In a lot of ways, my obsession that really took off during lockdown is YouTube. It's amazing. I don’t know what motivates people to put certain videos out there. It is a great source and honestly, Google's done a pretty good job on the algorithm. Its advertiser driven, but it's pretty good at kind of getting to know you and what your interests are. I found in terms of just every day, finding something that's going to trigger a thought, you have to have your go-to, you know, feeds and sources. Those are pretty good. I think some of the old-school things, user groups I think are making an odd comeback. I see this in different cities.

Kim (03:33):

Oh yeah. Everyone wants to be in person again. They’re showing up and it's great.

Jim (03:37):

Exactly. I was going to make that part of it too. I think conferences are back and Kim, you were just at Adobe Summit. I was just at NRF. People are hungry and they want to talk. They want to show and tell. I still think conferences are a great place to go and everybody knows this. If you go to a big conference there are going to be two venues, maybe two levels, right? If you've ever been to the Javits Center in New York, you have the expo hall that costs a lot of money. You have to go to the basement. You have to go to the cheap seats because that's where the hungry up-and-comers are. Everybody who's into a conference knows that. I think the in-person, user groups, conferences, and any kind of peer network, I actually think LinkedIn is a pretty good source. There are people excited to share what's going on. I think that's a lot of passive listening, that you have to curate your own sources.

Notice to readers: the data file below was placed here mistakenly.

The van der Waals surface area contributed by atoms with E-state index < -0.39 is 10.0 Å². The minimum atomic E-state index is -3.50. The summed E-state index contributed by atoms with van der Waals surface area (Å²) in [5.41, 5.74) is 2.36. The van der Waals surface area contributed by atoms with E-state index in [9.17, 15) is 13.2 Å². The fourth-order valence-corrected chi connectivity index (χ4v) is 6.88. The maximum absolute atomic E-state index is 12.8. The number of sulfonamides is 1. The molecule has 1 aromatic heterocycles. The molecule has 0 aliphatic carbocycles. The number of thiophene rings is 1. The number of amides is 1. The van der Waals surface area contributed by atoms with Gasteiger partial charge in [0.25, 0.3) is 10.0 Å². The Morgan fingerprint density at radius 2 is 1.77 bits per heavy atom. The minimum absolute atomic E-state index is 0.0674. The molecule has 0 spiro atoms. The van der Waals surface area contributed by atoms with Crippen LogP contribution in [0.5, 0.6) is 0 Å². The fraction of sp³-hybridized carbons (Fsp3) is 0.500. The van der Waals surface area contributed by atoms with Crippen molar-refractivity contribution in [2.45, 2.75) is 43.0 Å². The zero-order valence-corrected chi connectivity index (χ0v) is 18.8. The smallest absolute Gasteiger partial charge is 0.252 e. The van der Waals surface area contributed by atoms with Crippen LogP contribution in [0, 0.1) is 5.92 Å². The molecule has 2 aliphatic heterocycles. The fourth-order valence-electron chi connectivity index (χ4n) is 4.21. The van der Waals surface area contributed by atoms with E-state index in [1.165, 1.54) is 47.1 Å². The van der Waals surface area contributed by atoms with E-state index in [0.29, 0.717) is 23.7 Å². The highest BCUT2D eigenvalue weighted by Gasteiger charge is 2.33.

Kim (04:25):

You too. Yes.

Jim (04:26):

I think actively, we've talked about this before in other episodes, you have to think about, “Why does an emerging trend or technology matter?” A lot of people get stuck in the “I have to reinvent my world, or I have to blow something up.” We always go back to the innovator’s dilemma and recognize that there's a range of innovations, right? There are sustainable innovations that are just improving what you do today. Disruptive ones get all the hype, but you have to think about innovation in terms of how it's going to be applied. I just think that's a great approach. Of course, we have an approach called Now, New, Next, that we're excited about it. I'm not going to go into that here, but the active part to me then is experimentation. You have to be hands-on; you know? We're not going to talk about Chat GPT in this episode. I think there's enough chat about it. But get out there and figure it out. Find a team, find a couple of hours a week where you or your team can be hands-on. You have to try it. There's just, to me, there's no substitute for that firsthand understanding.

Kim (05:31):

I think that's great. Somebody asked me recently how I stay on top of particular trends in commerce, and honestly, at first, I was like, I don't know, but then I realized, to your point, no, I've set up a bunch of different Google alerts. I subscribe to a lot of newsletters for that industry. Yes, conferences for sure. I ended up sending this person 10 different sources that over time I've accumulated and realized that I really rely on those outlets to get information. But yes, as an individual, it's one thing as a as a company. You have to have a framework around it to try and figure out what matters to the business.

Jim (06:16):